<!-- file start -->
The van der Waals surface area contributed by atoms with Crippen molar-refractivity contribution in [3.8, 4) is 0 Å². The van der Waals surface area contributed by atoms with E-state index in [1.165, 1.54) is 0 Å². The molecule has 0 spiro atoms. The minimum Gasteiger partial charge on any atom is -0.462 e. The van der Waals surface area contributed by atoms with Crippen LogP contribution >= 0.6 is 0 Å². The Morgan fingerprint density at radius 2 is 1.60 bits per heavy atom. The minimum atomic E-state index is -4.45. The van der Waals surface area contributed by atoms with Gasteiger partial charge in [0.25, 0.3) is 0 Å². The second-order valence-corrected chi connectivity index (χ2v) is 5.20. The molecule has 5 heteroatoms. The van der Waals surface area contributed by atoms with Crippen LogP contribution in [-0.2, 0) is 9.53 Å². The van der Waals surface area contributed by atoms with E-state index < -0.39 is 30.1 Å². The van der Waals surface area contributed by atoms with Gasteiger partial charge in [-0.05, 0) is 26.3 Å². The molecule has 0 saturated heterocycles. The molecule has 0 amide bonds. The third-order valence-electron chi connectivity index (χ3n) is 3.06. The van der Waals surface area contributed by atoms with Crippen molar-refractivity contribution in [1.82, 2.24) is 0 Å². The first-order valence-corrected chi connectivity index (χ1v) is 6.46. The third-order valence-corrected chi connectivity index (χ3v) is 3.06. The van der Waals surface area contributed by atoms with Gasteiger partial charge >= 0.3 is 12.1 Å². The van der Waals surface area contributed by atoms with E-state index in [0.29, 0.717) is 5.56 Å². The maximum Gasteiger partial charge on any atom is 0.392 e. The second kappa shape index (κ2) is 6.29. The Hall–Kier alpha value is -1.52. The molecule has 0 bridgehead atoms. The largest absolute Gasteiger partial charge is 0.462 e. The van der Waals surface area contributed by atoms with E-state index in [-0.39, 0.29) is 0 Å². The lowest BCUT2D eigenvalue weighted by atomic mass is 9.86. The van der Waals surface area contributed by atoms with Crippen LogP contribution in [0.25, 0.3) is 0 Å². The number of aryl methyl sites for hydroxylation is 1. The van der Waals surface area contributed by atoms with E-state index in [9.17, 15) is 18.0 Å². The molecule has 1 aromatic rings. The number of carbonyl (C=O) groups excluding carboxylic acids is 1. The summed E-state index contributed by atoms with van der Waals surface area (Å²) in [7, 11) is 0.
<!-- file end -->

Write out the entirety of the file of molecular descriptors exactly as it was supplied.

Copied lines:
The van der Waals surface area contributed by atoms with Crippen molar-refractivity contribution in [3.8, 4) is 0 Å². The van der Waals surface area contributed by atoms with E-state index in [1.165, 1.54) is 0 Å². The molecule has 0 spiro atoms. The minimum Gasteiger partial charge on any atom is -0.462 e. The van der Waals surface area contributed by atoms with Crippen LogP contribution >= 0.6 is 0 Å². The Morgan fingerprint density at radius 2 is 1.60 bits per heavy atom. The minimum atomic E-state index is -4.45. The van der Waals surface area contributed by atoms with Gasteiger partial charge in [0.25, 0.3) is 0 Å². The second-order valence-corrected chi connectivity index (χ2v) is 5.20. The molecule has 5 heteroatoms. The van der Waals surface area contributed by atoms with Crippen LogP contribution in [-0.2, 0) is 9.53 Å². The van der Waals surface area contributed by atoms with E-state index < -0.39 is 30.1 Å². The van der Waals surface area contributed by atoms with Gasteiger partial charge in [-0.05, 0) is 26.3 Å². The molecule has 0 saturated heterocycles. The molecule has 0 amide bonds. The third-order valence-electron chi connectivity index (χ3n) is 3.06. The van der Waals surface area contributed by atoms with Crippen molar-refractivity contribution in [1.82, 2.24) is 0 Å². The first-order valence-corrected chi connectivity index (χ1v) is 6.46. The third-order valence-corrected chi connectivity index (χ3v) is 3.06. The van der Waals surface area contributed by atoms with Gasteiger partial charge >= 0.3 is 12.1 Å². The van der Waals surface area contributed by atoms with E-state index in [0.29, 0.717) is 5.56 Å². The maximum Gasteiger partial charge on any atom is 0.392 e. The second kappa shape index (κ2) is 6.29. The Hall–Kier alpha value is -1.52. The molecule has 0 bridgehead atoms. The largest absolute Gasteiger partial charge is 0.462 e. The van der Waals surface area contributed by atoms with E-state index in [-0.39, 0.29) is 0 Å². The lowest BCUT2D eigenvalue weighted by atomic mass is 9.86. The van der Waals surface area contributed by atoms with Crippen LogP contribution in [0.25, 0.3) is 0 Å². The number of aryl methyl sites for hydroxylation is 1. The van der Waals surface area contributed by atoms with E-state index in [9.17, 15) is 18.0 Å². The molecule has 1 aromatic rings. The number of carbonyl (C=O) groups excluding carboxylic acids is 1. The summed E-state index contributed by atoms with van der Waals surface area (Å²) in [7, 11) is 0.